Syria: Compare And Contrast

If I had to teach a journalism class this week, I think I’d elect to discuss two very different perspectives on the chemical attack on Damascus suburbs on August 21 — one written by the London Independent’s Robert Fisk and the other for a rival paper, the Telegraph, by Richard Spencer. Links are here:

Missiles Were Not Sold to Syria — Independent

Assad Ordered Me To Gas People — Telegraph

Fisk does what Fisk too often does, alas: speculate an anti-Western line based on unnamed sources. He has unnamed UN sources and an unnamed Syrian solider. He cites Russian evidence – export papers — that Bashar al-Assad couldn’t have carried out the attack because the Russian missiles used to deliver the toxic agent, Sarin, had never been sold to Syria but to Libya, among others, according to the Russians, he says. No documentary evidence is supplied or any details.

And then to conclude – he quotes an unnamed Syrian journalist who speculates the West might been involved because they wanted an excuse to attack Assad. An excuse? Many people would say there have been excuses galore supplied  by Assad himself in the past two-and-half years – “excuses” that can’t be doubted.

One question Fisk never answers because he never poses the obvious question is: why if the Russian evidence is so conclusive has Moscow not made it public?

Then we have Richard Spencer’s article. It is based not on conjecture but on an on-the-record exclusive interview with Brigadier-General Zaher al-Sakat, a former chemical weapons chief in Assad’s own army. He was the chief scientific officer in the Syrian army’s fifth division and ran chemical weapons operations in the country’s southern Deraa province.

The general, who defected earlier this year, told Spencer “he was ordered (by his superiors) three times to use chemical weapons against his own people, but could not go through with it and replaced chemical canisters with ones containing harmless bleach.”

“Gen Sakat said the regime wanted to ‘annihilate’ the opposition using any means, and said he received his first orders to use chemical weapons in October last year. On three occasions, he said he was told to use a mixture of phosgene and two other chlorine-based agents against civilian targets in Sheikh Masqeen, Herak, and Busra, all rebel-held districts.”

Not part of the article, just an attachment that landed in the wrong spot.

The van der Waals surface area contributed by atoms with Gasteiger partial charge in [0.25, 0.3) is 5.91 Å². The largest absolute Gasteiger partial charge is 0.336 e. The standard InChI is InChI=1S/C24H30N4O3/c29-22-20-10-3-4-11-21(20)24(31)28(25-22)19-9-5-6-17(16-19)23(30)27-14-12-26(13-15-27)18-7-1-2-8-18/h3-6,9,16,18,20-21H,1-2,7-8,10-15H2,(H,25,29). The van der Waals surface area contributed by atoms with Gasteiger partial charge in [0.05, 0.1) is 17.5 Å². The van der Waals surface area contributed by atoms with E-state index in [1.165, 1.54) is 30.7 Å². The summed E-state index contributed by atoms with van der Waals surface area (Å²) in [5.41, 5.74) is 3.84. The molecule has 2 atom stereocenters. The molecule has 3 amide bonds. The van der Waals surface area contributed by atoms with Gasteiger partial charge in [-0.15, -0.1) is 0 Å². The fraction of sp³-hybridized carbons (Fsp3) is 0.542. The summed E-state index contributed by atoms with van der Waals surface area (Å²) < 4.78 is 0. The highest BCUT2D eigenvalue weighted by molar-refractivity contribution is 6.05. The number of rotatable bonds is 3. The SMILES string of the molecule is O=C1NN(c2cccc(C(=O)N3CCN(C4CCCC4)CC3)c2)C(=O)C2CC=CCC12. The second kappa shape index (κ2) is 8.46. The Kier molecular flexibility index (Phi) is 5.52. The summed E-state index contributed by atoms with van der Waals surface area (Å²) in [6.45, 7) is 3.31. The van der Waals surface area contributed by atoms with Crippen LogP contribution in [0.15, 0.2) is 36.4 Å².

He insists “all such orders had to come from the top – President Assad himself – despite insistent denials by the regime that it has never used chemical weapons.” Sakat believes chemical weapons have been used 34 times, rather than the 14 occasions cited by Western international intelligence agencies.

So, we have the UN inspectors’ report on the August 21 attack that most experts argue points the finger at Assad and we have a former Assad military officer saying he had been ordered last year to use chemical weapons. Who do you believe, and if you were teaching the journalism class, wouldn’t you hope the students noticed that one was based on verifiable facts and a named credible source saying toxic agents have been used in the past by Assad and the other on pure…?

 

 

 

Bob Fisk Outed

Hugh Pope’s memoir on his reporting in the Middle East, Dining with al-Qaeda, is, as they say, a must-read. The former Wall Street Journal and UPI correspondent — he is now at the International Crisis Group — was rated highly by his peers. His pragmatic thinking and rejection of neat ideological ways of looking at things in the region enriched his journalism, which was trustworthy and informative, even for those like me who had stints covering the region.